Hockey is also technologically ahead of its time. The decision to introduce VAR (for the non-sports-lovers – this stands for video assistant referee and is the system for the on-field ref to refer a decision to the cameras) at the football world cup earlier this year was based on it being standard fare in hockey. The concept of a ‘challenge’ (a team having the right to challenge an umpire’s decision and losing it if it makes a wrong one) has come into cricket from hockey. Hockey umpires also have mikes that make their words audible to the audience, and we get some gems such as the occasion this WC when a Canadian player was contemplating doing some drama and the umpire told him not to be an idiot, there were 11 cameras pointed at him at that very moment. The player shut up quickly (one of the most effective bits of conflict resolution I have seen on the field).
There is a theory around India’s decline that the game has changed away from India’s traditional advantage in dribbling and towards speed and strength. I find this a lazy argument! Anyone who watched Roderik Bowman (Netherlands), Peter Hazelhurst (Australia) or Stefan Blocher (West Germany) in the 1980s would know that their stickwork was as good as the best south Asians, and that the top teams of the time combined dribbling skills with teamwork, tactics and penalty corner expertise.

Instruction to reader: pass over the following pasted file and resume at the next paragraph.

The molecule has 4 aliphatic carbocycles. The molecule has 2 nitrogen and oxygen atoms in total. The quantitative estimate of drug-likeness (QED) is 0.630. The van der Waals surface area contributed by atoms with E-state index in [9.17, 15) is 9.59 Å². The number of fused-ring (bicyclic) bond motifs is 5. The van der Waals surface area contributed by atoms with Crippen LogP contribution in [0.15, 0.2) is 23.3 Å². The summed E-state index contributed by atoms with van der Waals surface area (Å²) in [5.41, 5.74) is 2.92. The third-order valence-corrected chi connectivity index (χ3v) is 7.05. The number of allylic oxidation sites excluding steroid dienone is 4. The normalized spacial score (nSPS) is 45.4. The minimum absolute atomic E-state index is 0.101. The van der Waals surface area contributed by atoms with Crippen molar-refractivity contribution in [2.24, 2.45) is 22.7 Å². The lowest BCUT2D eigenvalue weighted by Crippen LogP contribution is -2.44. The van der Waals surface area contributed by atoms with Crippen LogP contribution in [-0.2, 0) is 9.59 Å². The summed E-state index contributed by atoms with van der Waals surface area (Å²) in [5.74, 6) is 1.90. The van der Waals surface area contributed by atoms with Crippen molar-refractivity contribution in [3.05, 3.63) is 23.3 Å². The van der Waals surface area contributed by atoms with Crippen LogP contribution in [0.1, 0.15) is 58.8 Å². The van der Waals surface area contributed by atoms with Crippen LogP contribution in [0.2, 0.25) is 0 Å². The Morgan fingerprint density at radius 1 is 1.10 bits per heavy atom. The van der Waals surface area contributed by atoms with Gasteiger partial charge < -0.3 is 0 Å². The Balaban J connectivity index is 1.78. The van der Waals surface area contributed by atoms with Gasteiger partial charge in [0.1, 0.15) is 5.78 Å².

Which brings me (finally) to the subject of my note – the kind of hush that sets in during a hockey match every time the umpire brings both hands forward to announce a penalty corner (PC), and all focus shifts to one person – the penalty corner expert, now called the ‘drag flicker’. The importance of this person set in during the 1980 Olympic final, when an ordinary Spanish team ran India close because one person just kept banging PCs in. I followed the game on radio, and I still remember his name – Juan Amat – as well as my heightened nervousness every time the commentator announced a PC.